Traps for the unwary are small contribution amounts that have been forgotten about which cause the person to exceed the cap even though they thought they had only contributed $100,000. For example:

  • personal contributions to an industry fund to maintain insurance cover
  • personal contributions for which a tax deduction has been denied
  • spouse contributions
  • SMSF expenses paid personally that weren’t reimbursed, and
  • excess concessional contributions where no action was taken on the excess notice and so the contributions remained in the fund (remember these only count towards the non-concessional contributions cap if they are not refunded)

Double deduction strategies for SMSF clients

A strategy sometimes employed by those who need a large tax deduction in one year but not the next is the “double deduction” strategy. A common example for someone who is (say) no longer receiving employer contributions is:

  • contributions up to the concessional contributions cap are made any time during the year (say 2020/21);
  • an additional contribution is made in June 2021 but not allocated to the member until July 2021; and
  • a personal tax deduction is claimed for two years’ worth of contributions in a single year (because both contributions were made in the same year) but the contributions count towards the relevant cap in different years, avoiding any nasty excesses.

So what’s different now? If that strategy is being adopted for 2020/21, don’t forget that the second contribution in June 2021 can be $27,500. This is because it’s being tested against the 2021/22 concessional contributions cap – and by then, the cap will be $27,500.


An increase in the contribution caps can only be a good thing for clients targeting higher super balances to help optimise their financial position. Whilst it gets a little complex, the strategy opportunities at a client by client are significant.

Next steps

To find out more about how any of these measures may be of assistance in your individual circumstances, please contact Gordon Thoms or David Conte at Calibre Private Wealth Advisers on ph. (03) 9824 2777 or email us here.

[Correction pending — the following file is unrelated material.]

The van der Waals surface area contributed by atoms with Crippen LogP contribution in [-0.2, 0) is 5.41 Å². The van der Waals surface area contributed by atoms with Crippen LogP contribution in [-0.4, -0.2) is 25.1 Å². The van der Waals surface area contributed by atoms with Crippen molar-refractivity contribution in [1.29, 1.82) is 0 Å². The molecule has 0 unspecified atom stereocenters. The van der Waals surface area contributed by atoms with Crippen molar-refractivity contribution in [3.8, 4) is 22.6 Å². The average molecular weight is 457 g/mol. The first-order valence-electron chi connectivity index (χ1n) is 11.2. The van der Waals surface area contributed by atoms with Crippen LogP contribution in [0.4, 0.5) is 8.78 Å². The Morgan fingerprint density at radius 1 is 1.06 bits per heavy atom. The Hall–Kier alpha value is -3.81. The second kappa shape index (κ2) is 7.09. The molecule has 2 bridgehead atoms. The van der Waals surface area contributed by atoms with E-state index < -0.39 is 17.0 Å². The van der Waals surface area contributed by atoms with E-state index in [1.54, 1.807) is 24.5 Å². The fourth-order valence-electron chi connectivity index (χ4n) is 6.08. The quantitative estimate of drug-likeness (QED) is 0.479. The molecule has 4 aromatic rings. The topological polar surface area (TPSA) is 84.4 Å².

This advice may not be suitable to you because it contains general advice that has not been tailored to your personal circumstances. Please seek personal financial and tax/or legal advice prior to acting on this information. Before acquiring a financial product a person should obtain a Product Disclosure Statement (PDS) relating to that product and consider the contents of the PDS before making a decision about whether to acquire the product. The material contained in this document is based on information received in good faith from sources within the market, and on our understanding of legislation and Government press releases at the date of publication, which are believed to be reliable and accurate. Opinions constitute our judgment at the time of issue and are subject to change. Neither, the Licensee or any of the Oreana Group of companies, nor their employees or directors give any warranty of accuracy, nor accept any responsibility for errors or omissions in this document. Gordon Thoms and David Conte of Calibre Private Wealth Advisers are Authorised Representatives of Oreana Financial Services Limited ABN 91 607 515 122, an Australian Financial Services Licensee, Registered office at Level 7, 484 St Kilda Road, Melbourne, VIC 3004. This site is designed for Australian residents only. Nothing on this website is an offer or a solicitation of an offer to acquire any products or services, by any person or entity outside of Australia.